Wellspring Farm Is a Home for Horse Riders in Delaware

Wellspring Farm brings joy and hope to generations of riders.

Nestled within the quiet confines of Bellevue State Park in Wilmington lies a cherished barn that has served hundreds of children and adults, passing down the joy of equestrianism from one generation to the next—a symbol of growth, connection and shared memories. From the first timid steps around a pony to mastering the art of riding, Wellspring Farm has ignited a passion for horses among its riders for decades.

As an animal science major at Cornell University in the mid 1970s, KC Van Dyck began teaching equestrian to fund her own riding. Upon graduation, she was torn between whether to go to veterinary school or pursue making a living as a rider.

“My parents were not fond of [the latter],” she explains. “But I wanted to try it, and I told them it would either happen or it wouldn’t.”

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Former farm owner KC Van Dyck and new owner TIffany Wallace wanted to create a space that is welcoming for everyone, not just the wealthy.
Former farm owner KC Van Dyck and new owner TIffany Wallace wanted to create a space that is welcoming for everyone, not just the wealthy.

Shortly after graduating, Van Dyck began working at the barn at Bellevue. In 1984, “it” happened, and she became the owner.

“My goal for the business was that anybody could feel like they could ride,” Van Dyck says. “They didn’t have to look a certain way or be wealthy. The whole premise behind Wellspring, even its name, was to be a source of good things that was welcoming to everyone. In riding, a lot of barns focus on winning competitions. But winning isn’t everything.

“I wanted riding to be about people learning that they could do something challenging, and to be empowered by that. In my teaching, I focus on creating good riders while instilling a take-charge attitude that will follow them throughout life.”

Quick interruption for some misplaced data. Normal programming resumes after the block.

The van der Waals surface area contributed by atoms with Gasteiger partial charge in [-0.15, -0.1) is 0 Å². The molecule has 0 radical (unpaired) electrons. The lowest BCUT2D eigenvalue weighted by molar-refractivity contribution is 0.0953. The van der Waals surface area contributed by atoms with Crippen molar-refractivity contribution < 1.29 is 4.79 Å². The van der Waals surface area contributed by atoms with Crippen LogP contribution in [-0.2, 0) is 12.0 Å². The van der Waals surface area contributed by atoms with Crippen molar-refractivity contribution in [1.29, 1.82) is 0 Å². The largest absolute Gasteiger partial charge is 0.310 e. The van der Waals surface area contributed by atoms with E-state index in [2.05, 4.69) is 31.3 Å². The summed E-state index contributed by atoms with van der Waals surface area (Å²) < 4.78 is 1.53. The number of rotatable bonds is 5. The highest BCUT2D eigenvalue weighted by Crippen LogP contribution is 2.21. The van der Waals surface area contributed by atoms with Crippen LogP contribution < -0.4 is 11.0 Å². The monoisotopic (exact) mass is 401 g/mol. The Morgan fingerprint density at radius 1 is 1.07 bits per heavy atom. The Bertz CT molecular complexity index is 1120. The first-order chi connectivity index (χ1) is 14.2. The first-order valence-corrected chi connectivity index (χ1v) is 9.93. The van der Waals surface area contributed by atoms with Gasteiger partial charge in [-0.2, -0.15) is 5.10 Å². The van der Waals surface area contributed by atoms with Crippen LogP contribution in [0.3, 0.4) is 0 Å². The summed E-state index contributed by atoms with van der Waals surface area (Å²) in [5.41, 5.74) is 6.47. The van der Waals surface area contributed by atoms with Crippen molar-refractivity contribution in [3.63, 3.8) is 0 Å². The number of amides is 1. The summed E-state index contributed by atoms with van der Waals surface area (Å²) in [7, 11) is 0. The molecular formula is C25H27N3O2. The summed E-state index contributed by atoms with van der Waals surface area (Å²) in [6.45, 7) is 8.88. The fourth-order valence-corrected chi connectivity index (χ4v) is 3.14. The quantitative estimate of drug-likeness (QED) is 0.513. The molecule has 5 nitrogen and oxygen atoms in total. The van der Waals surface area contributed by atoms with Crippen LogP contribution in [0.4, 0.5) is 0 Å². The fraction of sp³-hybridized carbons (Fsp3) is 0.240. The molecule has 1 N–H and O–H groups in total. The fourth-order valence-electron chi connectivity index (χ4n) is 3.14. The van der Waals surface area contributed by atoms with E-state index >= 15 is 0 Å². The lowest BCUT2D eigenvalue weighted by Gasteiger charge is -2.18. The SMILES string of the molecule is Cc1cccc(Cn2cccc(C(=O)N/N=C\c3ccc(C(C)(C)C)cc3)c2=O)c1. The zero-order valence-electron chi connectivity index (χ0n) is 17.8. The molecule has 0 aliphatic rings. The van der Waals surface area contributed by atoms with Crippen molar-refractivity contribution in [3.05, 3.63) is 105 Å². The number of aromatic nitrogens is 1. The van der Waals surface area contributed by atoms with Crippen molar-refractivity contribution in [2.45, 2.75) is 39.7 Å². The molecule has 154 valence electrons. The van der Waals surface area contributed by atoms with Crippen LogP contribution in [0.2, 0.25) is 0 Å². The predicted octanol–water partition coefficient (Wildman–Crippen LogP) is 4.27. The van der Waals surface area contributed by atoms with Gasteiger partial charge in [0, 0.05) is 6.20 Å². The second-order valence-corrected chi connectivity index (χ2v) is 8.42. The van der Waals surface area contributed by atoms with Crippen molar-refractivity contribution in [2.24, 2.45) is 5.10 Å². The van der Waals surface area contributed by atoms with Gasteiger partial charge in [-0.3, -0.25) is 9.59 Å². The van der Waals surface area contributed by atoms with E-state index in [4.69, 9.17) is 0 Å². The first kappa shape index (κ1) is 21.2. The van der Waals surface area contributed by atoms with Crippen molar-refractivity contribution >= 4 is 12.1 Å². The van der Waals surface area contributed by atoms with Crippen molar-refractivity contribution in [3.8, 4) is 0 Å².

Instructor and horse trainer Lisa Sachs nuzzles Samson, a Nakota.
Instructor and horse trainer Lisa Sachs nuzzles Samson, a Nakota.

The farm grew under Van Dyck’s ownership, with riders learning to care for the horses and tend to their needs, forming a unique bond. As it turned out, Van Dyck’s attempt at making a career at riding worked, and the Wellspring community quickly became her extended family. Many employees, riders and boarders have been there for decades.

Today, parents who once rode at Wellspring watch their own children embark on a familiar journey. Van Dyck, who turns 70 this year, started to envision a future where she would not be responsible for the day-to-day operations of the farm. It was easy for her to identify a successor: Tiffany Wallace, a friend she had known for decades who she first met when Wallace’s grandfather brought her in for weekly riding lessons as an 8-year-old.

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Mia Zelo bonds with Bob and Baby, miniature horses Wellspring adopted this year.
Mia Zelo bonds with Bob and Baby, miniature horses Wellspring adopted this year.

“I never had kids. …Tiffany is very much my adopted daughter,” Van Dyck says. “I’ve put so much time and energy into this place from the beginning, and I knew she would continue with the same philosophy of helping people. …Tiffany understands the good things horses can do for people.”